Simultaneous kidney-pancreas transplantation is universally accepted as being the first-choice treatment for insulin-dependent diabetes mellitus in young patients with end stage renal disease. One hundred and fifty-six simultaneous kidney-pancreas transplantations were evaluated, namely, 33 segmental pancreas transplants with duct occlusion using neoprene (group I), 73 whole pancreas transplants with bladder diversion (group II) and 46 whole pancreas transplants with enteric diversion (group III) (37 with systemic venous drainage and 9 with portal diversion). Patient actuarial survival rates at 1, 5 and 10 years were 85%, 78% and 49%, respectively, in group I and 95%, 78% and 65% in group II. In group III the rates were 87% and 72% at 1 and 3 years, respectively. Kidney survival rates at 1, 5 and 10 years were 83%, 72% and 36% in group I and 89%, 78% and 59% in group II. In group III the survival rates were 85% and 72% at 1 and 3 years. Pancreas survival rates at 1, 5 and 10 years were 66%, 37% and 15% in group I and 73%, 67% and 65% in group II. In group III the rates were 87% and 68% at 1 and 3 years. Developments in the fields of organ retrieval technology, clinical immunosuppression and surgical technique have enabled us to improve our success rates, both in terms of organ survival and the quality of life of kidney-pancreas transplant recipients.

Advantages and disadvantages of enteric versus bladder diversion in simultaneous kidney-pancreas transplantation / E. Orsenigo, R. Castoldi, C. Socci, M. Cristallo, P. Fiorina, E. La Rocca, L. Invernizzi, A. Secchi, V. Di Carlo. - In: CHIRURGIA ITALIANA. - ISSN 0009-4773. - 54:4(2002), pp. 429-436.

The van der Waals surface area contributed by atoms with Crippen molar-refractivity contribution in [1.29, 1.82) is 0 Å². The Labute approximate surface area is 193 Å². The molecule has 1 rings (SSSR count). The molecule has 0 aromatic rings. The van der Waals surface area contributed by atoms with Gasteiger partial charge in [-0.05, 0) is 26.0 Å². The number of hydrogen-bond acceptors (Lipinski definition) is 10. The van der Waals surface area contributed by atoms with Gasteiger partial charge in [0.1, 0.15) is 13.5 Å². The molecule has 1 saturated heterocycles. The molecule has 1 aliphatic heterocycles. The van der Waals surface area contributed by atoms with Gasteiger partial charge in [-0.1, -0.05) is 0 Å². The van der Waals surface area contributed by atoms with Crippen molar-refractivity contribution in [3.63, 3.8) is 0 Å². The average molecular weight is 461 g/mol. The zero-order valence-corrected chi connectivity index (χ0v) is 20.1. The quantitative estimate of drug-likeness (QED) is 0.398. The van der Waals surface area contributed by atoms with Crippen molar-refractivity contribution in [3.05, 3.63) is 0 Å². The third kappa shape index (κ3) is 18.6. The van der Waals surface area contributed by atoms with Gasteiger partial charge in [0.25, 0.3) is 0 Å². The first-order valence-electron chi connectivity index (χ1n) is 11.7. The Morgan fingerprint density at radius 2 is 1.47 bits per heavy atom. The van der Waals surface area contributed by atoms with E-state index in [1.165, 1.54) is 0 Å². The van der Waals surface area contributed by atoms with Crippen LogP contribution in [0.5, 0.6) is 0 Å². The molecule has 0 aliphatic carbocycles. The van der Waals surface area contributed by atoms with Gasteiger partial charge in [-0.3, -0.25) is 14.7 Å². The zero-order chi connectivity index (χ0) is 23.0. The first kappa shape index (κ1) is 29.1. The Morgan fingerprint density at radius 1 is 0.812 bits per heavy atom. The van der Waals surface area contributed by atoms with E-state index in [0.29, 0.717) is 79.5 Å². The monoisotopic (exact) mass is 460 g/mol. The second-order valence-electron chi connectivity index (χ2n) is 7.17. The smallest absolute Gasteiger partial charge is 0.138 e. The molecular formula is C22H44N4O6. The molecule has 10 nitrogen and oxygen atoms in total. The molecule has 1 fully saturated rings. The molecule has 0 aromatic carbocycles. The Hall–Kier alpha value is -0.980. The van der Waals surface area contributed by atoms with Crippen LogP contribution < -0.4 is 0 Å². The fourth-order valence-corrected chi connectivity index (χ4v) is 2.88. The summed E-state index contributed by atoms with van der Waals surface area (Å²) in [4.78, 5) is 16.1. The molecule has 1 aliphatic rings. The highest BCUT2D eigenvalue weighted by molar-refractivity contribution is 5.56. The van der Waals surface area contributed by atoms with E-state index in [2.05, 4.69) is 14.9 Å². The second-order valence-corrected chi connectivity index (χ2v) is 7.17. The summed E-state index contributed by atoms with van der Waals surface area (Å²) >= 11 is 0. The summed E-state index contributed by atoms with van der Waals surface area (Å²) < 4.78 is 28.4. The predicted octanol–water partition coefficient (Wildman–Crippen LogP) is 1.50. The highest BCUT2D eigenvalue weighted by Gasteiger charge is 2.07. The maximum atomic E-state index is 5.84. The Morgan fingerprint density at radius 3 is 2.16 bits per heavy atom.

Advantages and disadvantages of enteric versus bladder diversion in simultaneous kidney-pancreas transplantation

P. Fiorina;
2002

Abstract

Simultaneous kidney-pancreas transplantation is universally accepted as being the first-choice treatment for insulin-dependent diabetes mellitus in young patients with end stage renal disease. One hundred and fifty-six simultaneous kidney-pancreas transplantations were evaluated, namely, 33 segmental pancreas transplants with duct occlusion using neoprene (group I), 73 whole pancreas transplants with bladder diversion (group II) and 46 whole pancreas transplants with enteric diversion (group III) (37 with systemic venous drainage and 9 with portal diversion). Patient actuarial survival rates at 1, 5 and 10 years were 85%, 78% and 49%, respectively, in group I and 95%, 78% and 65% in group II. In group III the rates were 87% and 72% at 1 and 3 years, respectively. Kidney survival rates at 1, 5 and 10 years were 83%, 72% and 36% in group I and 89%, 78% and 59% in group II. In group III the survival rates were 85% and 72% at 1 and 3 years. Pancreas survival rates at 1, 5 and 10 years were 66%, 37% and 15% in group I and 73%, 67% and 65% in group II. In group III the rates were 87% and 68% at 1 and 3 years. Developments in the fields of organ retrieval technology, clinical immunosuppression and surgical technique have enabled us to improve our success rates, both in terms of organ survival and the quality of life of kidney-pancreas transplant recipients.
Adult; Diabetes Mellitus, Type 1; Follow-Up Studies; Graft Survival; Humans; Middle Aged; Postoperative Care; Postoperative Complications; Quality of Life; Survival Analysis; Time Factors; Tissue Donors; Kidney Transplantation; Pancreas Transplantation; Urinary Diversion
Settore MED/14 - Nefrologia
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Utilizza questo identificativo per citare o creare un link a questo documento: http://hdl.handle.net/2434/667439
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